Since Uruguay is far away from the U.S., I couldn’t go visit often because of how expensive it is to go back. So usually, I could go back home once a year to visit. I have a big family, and I’m really close to them, so that made it even harder. Besides the things I missed, the transition was smoother than I thought it would be. Getting used to speaking English comfortably took a little while, but you eventually get used to it. In terms of culture, I was exposed to the U.S. culture at a very early age, so that transition wasn’t hard at all. We’re more similar than we think with some exceptions of course.

The Connector: Who has been your support while pursuing your dream in the U.S.?

Etchegaray:Without a doubt, my parents were my biggest supporters. Even though they knew little to nothing about animation, they believed in me and encouraged me to follow this crazy dream of mine. I owe everything to them.

The Connector: Having learned and worked on two continents, what differences have you noticed?

Etchegaray: In terms of education, the difference is huge since Uruguay has few experienced professionals to learn from. The U.S. has a legacy of being at the center of the entertainment world and thus has an incredible number of professionals with tons of experience in the film and TV industry. At SCAD, we had professors from DreamWorks and Disney that inspired us to do animation in the first place. So, it doesn’t get any better than that. Back in Uruguay, I learned a lot about the technical aspects of animation but little about the artistic side, which is the side that interested me the most. 

Working in Uruguay was also different than the U.S. In Uruguay, it is required that you be a generalist with a wide set of skills since you mainly work on advertising projects. In the U.S., it is expected of you to specialize in one area to best serve a big production like an animated film, which involves hundreds of specialists performing at a high level. Both have their strengths and weaknesses, but I enjoyed specializing more as it allows you to really focus on your craft.

The Connector: What has your experience in the U.S. been like?

Etchegaray: I would say besides having to deal with immigration issues, my experience in the U.S. has been great. I spent four years in beautiful Savannah studying, having fun and meeting new people with the same passion I had. I came straight to Los Angeles to work in the animation industry where I met even more people from other schools. There were a lot of challenges in the way. Some are ongoing, like trying to get a work visa to stay for the long run, but I can confidently say it was all worth it.

The Connector: Name one positive and one negative about post-graduate life.

Etchegaray: Post-graduate life can be scary, especially in the beginning with all the pressure that comes with graduating and having to get a job ASAP. As an international, that pressure is felt even more since you don’t have a home you can go back to. So, I would say that is one negative aspect that gives graduating students a lot of unnecessary stress and anxiety. Getting your first job takes time in this industry, so don’t sweat it expecting to get something right away. Be patient and keep working on your stuff.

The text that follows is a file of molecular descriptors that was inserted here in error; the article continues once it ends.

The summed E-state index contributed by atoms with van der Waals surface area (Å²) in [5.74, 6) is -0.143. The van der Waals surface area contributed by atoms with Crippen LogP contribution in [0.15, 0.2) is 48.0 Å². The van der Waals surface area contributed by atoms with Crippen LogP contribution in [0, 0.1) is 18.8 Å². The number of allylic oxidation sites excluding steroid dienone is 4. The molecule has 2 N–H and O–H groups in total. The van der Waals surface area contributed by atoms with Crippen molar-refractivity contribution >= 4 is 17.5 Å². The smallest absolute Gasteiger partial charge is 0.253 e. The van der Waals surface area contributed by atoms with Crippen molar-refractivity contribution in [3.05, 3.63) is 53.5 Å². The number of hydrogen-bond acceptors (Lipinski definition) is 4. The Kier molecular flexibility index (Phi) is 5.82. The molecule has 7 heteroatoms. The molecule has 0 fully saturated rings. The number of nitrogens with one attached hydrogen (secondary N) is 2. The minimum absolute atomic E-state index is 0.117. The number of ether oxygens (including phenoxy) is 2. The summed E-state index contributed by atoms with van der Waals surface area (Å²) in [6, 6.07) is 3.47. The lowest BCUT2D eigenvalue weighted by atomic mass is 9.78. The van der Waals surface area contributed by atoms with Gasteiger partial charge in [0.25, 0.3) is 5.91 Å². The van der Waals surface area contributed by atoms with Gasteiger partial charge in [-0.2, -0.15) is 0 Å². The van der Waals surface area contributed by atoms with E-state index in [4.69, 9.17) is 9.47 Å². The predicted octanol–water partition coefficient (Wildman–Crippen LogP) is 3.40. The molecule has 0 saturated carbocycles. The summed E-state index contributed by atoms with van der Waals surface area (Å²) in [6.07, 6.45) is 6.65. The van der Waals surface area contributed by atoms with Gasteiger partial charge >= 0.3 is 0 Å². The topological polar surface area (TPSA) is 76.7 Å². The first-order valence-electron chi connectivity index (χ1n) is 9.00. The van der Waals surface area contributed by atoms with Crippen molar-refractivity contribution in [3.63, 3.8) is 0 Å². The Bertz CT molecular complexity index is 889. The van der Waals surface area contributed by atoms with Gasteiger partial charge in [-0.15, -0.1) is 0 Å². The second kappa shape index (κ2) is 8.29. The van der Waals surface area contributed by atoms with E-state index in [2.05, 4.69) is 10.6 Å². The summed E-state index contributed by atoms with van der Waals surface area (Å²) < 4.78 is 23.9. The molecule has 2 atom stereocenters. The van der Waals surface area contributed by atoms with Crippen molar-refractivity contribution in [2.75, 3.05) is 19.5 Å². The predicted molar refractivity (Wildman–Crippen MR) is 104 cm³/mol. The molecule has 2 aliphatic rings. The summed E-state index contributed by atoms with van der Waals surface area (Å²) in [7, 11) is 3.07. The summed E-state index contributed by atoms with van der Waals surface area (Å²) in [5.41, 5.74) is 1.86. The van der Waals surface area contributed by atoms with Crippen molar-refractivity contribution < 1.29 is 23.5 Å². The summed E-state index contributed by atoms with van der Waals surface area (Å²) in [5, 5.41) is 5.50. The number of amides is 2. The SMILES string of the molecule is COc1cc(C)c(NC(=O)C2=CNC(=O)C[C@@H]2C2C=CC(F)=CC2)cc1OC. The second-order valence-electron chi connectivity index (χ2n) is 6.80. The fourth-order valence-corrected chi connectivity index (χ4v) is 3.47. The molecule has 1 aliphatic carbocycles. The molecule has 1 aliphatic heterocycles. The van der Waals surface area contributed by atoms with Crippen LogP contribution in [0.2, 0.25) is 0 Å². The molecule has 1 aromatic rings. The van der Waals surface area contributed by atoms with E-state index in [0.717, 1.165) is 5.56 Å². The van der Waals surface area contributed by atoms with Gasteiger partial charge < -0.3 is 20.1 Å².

A positive aspect is getting to work in the industry on real-life assignments where you can apply the skills you’ve been practicing in school, but in a professional setting and getting paid for it.

The Connector: Being so multi-faceted in the animation field, what do you feel is your strong suit?

Etchegaray: I had a hard time deciding what to do, so I had to try a bunch of areas before I found the one I enjoyed doing. In the end, it wasn’t only one for me, but two: character design and storyboarding. Those were the two areas I enjoyed the most and became the most proficient at while in school. But of the two, I would say storyboarding, since I still have so much to learn and grow to become proficient at it.

The Connector: Where do you see your career in the next decade?

Etchegaray: Right now, I’m trying to figure out if I’m going to be able to stay in the U.S. for the long run. But if that goes smoothly, then I would like to see myself storyboarding for feature animation films in the next decade. Hopefully someday I can be able to lead a project. 

The Connector: What words of wisdom would like you to impart on soon-to-be SCAD graduates?

Etchegaray: No matter what you do in animation or any other major, I think focus is the key to success. I would advise anyone graduating right now to clearly show that area of focus in your work. Make your work shine so that you’ll be eligible for a position doing that. I’ve seen a lot of graduating students still unclear about what they want to do. Studios will skim through your work because they won’t see a commitment to a specific area and that will hurt you when trying to get a job. Making films is great, but when it comes to landing a job, the specific work in your portfolio will be far more valuable than the film. 

Second to that is to not freak out if things don’t go your way or if you don’t get a job offer right out of school. That is normal and expected. Just don’t stop working on your stuff. Keep growing and don’t let your skills stagnate. So when you land that job, you are fresh and ready for action. 

Etchegaray’s story can be taken as a shining example of what true determination and work ethic can do for your post-graduate life. Despite his struggles, he is forging a place for himself in the animation industry.

To keep up with Etchegaray’s work, visit his website and his Instagram @fedetch.